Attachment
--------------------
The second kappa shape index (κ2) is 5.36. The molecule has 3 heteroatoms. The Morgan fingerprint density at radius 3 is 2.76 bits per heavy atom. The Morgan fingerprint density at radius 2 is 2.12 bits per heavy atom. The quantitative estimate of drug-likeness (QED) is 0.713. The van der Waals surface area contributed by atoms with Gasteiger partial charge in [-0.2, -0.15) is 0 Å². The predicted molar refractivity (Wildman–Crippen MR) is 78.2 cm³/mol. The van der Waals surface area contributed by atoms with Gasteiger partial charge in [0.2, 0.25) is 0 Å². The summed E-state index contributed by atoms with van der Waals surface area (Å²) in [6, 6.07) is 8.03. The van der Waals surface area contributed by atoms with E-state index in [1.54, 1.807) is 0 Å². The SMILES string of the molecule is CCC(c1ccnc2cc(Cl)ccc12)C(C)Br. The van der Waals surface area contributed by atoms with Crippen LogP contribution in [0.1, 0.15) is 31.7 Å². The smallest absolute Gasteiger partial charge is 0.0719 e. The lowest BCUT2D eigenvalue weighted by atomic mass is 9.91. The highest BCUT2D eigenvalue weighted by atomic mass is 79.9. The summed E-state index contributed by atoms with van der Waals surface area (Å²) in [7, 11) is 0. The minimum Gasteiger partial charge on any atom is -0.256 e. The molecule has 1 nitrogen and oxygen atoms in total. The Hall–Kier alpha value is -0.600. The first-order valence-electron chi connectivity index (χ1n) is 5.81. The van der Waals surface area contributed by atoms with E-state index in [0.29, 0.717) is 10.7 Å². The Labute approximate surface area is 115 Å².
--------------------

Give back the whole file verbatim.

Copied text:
The second kappa shape index (κ2) is 5.36. The molecule has 3 heteroatoms. The Morgan fingerprint density at radius 3 is 2.76 bits per heavy atom. The Morgan fingerprint density at radius 2 is 2.12 bits per heavy atom. The quantitative estimate of drug-likeness (QED) is 0.713. The van der Waals surface area contributed by atoms with Gasteiger partial charge in [-0.2, -0.15) is 0 Å². The predicted molar refractivity (Wildman–Crippen MR) is 78.2 cm³/mol. The van der Waals surface area contributed by atoms with Gasteiger partial charge in [0.2, 0.25) is 0 Å². The summed E-state index contributed by atoms with van der Waals surface area (Å²) in [6, 6.07) is 8.03. The van der Waals surface area contributed by atoms with E-state index in [1.54, 1.807) is 0 Å². The SMILES string of the molecule is CCC(c1ccnc2cc(Cl)ccc12)C(C)Br. The van der Waals surface area contributed by atoms with Crippen LogP contribution in [0.1, 0.15) is 31.7 Å². The smallest absolute Gasteiger partial charge is 0.0719 e. The lowest BCUT2D eigenvalue weighted by atomic mass is 9.91. The highest BCUT2D eigenvalue weighted by atomic mass is 79.9. The summed E-state index contributed by atoms with van der Waals surface area (Å²) in [7, 11) is 0. The minimum Gasteiger partial charge on any atom is -0.256 e. The molecule has 1 nitrogen and oxygen atoms in total. The Hall–Kier alpha value is -0.600. The first-order valence-electron chi connectivity index (χ1n) is 5.81. The van der Waals surface area contributed by atoms with E-state index in [0.29, 0.717) is 10.7 Å². The Labute approximate surface area is 115 Å².